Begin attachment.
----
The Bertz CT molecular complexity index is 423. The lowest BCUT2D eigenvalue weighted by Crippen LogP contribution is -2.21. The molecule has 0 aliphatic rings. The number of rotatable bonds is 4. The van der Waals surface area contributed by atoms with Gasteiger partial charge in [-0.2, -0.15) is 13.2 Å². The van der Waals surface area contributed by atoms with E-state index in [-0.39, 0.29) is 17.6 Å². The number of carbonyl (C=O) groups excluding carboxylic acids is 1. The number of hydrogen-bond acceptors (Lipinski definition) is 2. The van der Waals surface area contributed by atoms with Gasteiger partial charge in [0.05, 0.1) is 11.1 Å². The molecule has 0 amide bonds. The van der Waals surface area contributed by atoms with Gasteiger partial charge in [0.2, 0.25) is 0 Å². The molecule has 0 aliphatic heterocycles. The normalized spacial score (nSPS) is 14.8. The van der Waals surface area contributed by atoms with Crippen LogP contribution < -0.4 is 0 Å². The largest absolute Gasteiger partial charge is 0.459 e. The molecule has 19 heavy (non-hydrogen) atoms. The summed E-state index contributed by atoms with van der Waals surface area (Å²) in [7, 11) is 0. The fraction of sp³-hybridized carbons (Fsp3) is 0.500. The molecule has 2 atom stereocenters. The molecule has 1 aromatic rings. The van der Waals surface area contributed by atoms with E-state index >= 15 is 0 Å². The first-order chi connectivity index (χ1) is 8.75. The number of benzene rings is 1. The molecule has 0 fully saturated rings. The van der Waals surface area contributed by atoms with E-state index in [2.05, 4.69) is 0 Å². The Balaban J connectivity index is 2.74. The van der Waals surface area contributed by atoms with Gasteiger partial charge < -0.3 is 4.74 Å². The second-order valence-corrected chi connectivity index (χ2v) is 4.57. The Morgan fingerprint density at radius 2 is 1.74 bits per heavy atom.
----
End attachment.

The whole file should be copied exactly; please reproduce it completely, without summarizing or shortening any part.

The Bertz CT molecular complexity index is 423. The lowest BCUT2D eigenvalue weighted by Crippen LogP contribution is -2.21. The molecule has 0 aliphatic rings. The number of rotatable bonds is 4. The van der Waals surface area contributed by atoms with Gasteiger partial charge in [-0.2, -0.15) is 13.2 Å². The van der Waals surface area contributed by atoms with E-state index in [-0.39, 0.29) is 17.6 Å². The number of carbonyl (C=O) groups excluding carboxylic acids is 1. The number of hydrogen-bond acceptors (Lipinski definition) is 2. The van der Waals surface area contributed by atoms with Gasteiger partial charge in [0.05, 0.1) is 11.1 Å². The molecule has 0 amide bonds. The van der Waals surface area contributed by atoms with Gasteiger partial charge in [0.2, 0.25) is 0 Å². The molecule has 0 aliphatic heterocycles. The normalized spacial score (nSPS) is 14.8. The van der Waals surface area contributed by atoms with Crippen LogP contribution < -0.4 is 0 Å². The largest absolute Gasteiger partial charge is 0.459 e. The molecule has 19 heavy (non-hydrogen) atoms. The summed E-state index contributed by atoms with van der Waals surface area (Å²) in [7, 11) is 0. The fraction of sp³-hybridized carbons (Fsp3) is 0.500. The molecule has 2 atom stereocenters. The molecule has 1 aromatic rings. The van der Waals surface area contributed by atoms with E-state index >= 15 is 0 Å². The first-order chi connectivity index (χ1) is 8.75. The number of benzene rings is 1. The molecule has 0 fully saturated rings. The van der Waals surface area contributed by atoms with E-state index in [2.05, 4.69) is 0 Å². The Balaban J connectivity index is 2.74. The van der Waals surface area contributed by atoms with Gasteiger partial charge < -0.3 is 4.74 Å². The second-order valence-corrected chi connectivity index (χ2v) is 4.57. The Morgan fingerprint density at radius 2 is 1.74 bits per heavy atom.